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December 22, 2008 / allyo

Safe havens

Over the past month or so I’ve been reading about Nebraska’s Save Haven Law, through items shared by Dawn (through Google Reader, which if you aren’t using, you should be!).  The article I linked to sums up the big problem with the law, which is that there was no age limit specified. The purpose of the law in most states is to provide a safe haven for newborns, but with no age limit in Nebraska, older children were being abandoned because the system wasn’t providing the services needed. (Here is a good discussion of the issues with Safe Haven laws in general.)

So there’s the background. The point to this is in one of the stories about the Nebraska law, someone is quoted as saying that abandonment is especially painful if the child is old enough to remember it. And it ocurred to me all over again that while I’m sure that’s true, it’s also painful if you can’t remember it.  I’m not being snarky here. It took me 30 years to acknowledge or feel that pain. Not because I wasn’t familiar with my story. To the contrary, I am more familiar with my abandonment story than I am my birth story. I have to look at my birth certificate to see how much I weighed when I was born, but I am intimately familiar with every detail of the night I was delivered to my grandparents’ house, alone in a cab.

My grandma told me that story so I would know just why I didn’t live with my mother. I have to give her credit for knowing that I needed that explanation, that just pretending that everything was good and right wouldn’t fly. Of course, they didn’t go far enough with the discussion, which is why it took me so long to realize how painful my mother’s action was. When Ruthie and I were talking to my pastor before C’s funeral, she said that C had told her for years that she was going to go to hell for what she had done to me, and Ruthie always agreed. But my grandma’s version of the story always focused on the story’ happy ending (my safety) rather than what had driven my mother to abandon me in the first place.

In that vein, when Ohio first passed its Safe Haven law, I thought it was a good thing. It was a time of escalating abandonments by teen mothers, with stories of babies being found in dumpsters becoming commonplace. The law seemed like the best and fastest way to ensure the safety of those babies. And in the back of my mind was my own abandonment and wondering what would have happened to me if C hadn’t had someone to send me to.

The thing is, C choose to parent me and she choose to marry my dad. These choices may have been motivated by the desire to get away from my grandmother, although I know that she truly loved my dad. The few times she talked about our short time together as a family she sounded happy. I think where our story fits into this narrative of abandonment is that at some point, things went wrong. Now that I understand that depression runs in that side of my family, now that I’ve experienced post partum depression myself, I doubt she was making choices with all her reason intact. And the choice presented to her when she found out she was pregnant (abort – illegally – or get married) left her with little flexibility or a good way out when things went oh so wrong. I’ll never know what was going through her mind when she put me in that cab, but I suspect that she felt like she was out of options.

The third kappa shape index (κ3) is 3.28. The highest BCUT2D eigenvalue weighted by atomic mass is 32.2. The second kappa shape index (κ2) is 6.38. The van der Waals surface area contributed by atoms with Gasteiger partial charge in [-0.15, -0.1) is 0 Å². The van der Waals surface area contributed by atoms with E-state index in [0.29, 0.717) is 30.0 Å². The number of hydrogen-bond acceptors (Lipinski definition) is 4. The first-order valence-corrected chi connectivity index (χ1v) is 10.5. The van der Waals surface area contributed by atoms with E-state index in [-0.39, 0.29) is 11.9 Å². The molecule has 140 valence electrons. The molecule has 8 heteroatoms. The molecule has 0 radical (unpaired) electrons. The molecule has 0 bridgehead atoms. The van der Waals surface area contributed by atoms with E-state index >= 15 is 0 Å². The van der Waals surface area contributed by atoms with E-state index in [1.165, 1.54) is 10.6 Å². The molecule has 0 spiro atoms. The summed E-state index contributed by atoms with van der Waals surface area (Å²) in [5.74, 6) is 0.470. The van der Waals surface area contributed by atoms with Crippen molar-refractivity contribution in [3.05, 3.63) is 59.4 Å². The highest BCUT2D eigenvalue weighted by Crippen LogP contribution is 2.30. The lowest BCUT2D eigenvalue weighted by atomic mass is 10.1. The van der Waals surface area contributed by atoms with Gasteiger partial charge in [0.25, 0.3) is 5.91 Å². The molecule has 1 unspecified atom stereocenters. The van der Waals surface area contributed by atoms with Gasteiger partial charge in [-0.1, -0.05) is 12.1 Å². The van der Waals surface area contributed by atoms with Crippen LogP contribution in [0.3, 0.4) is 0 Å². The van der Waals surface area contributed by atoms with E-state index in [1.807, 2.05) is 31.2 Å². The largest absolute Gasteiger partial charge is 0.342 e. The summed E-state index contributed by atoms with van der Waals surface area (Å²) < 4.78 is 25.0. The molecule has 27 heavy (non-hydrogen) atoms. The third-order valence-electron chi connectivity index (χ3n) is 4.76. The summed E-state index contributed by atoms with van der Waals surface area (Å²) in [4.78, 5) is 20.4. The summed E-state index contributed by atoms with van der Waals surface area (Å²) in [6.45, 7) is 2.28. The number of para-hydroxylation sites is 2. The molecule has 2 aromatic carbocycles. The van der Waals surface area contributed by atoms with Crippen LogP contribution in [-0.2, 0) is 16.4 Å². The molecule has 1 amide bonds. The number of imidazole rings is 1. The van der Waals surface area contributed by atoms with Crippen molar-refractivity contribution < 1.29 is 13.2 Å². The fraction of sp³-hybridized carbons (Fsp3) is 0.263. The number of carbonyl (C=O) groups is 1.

Leave a Comment
  1. MystikMomma / Dec 22 2008 10:42 am

    Nice post, in terms of your healing and understanding. Blogging really does bring out our issues so we can make sense of it. Hugs to you my dear friend.

  2. Thorn / Dec 22 2008 11:20 am

    Thank you for this post. Perhaps ironically, I found it through Dawn’s shared items! My partner was raised and adopted by her grandparents because her birthparents had issues similar to yours, and this is something we talk about a fair amount especially recently. I somehow hadn’t mentally tied it into thinking about Safe Haven and I appreciate you making the connection. This meant a lot to me.

  3. LittleWit / Dec 23 2008 10:20 am

    It’s really hard to imagine what is going on for those families. On the surface its’ very easy to judge and place blame. But we don’t know their stories we don’t really know what’s going on. It may not make their choices “correct” but knowing the stories behind them can help to find ways to avoid or handle the situations differently in the future.

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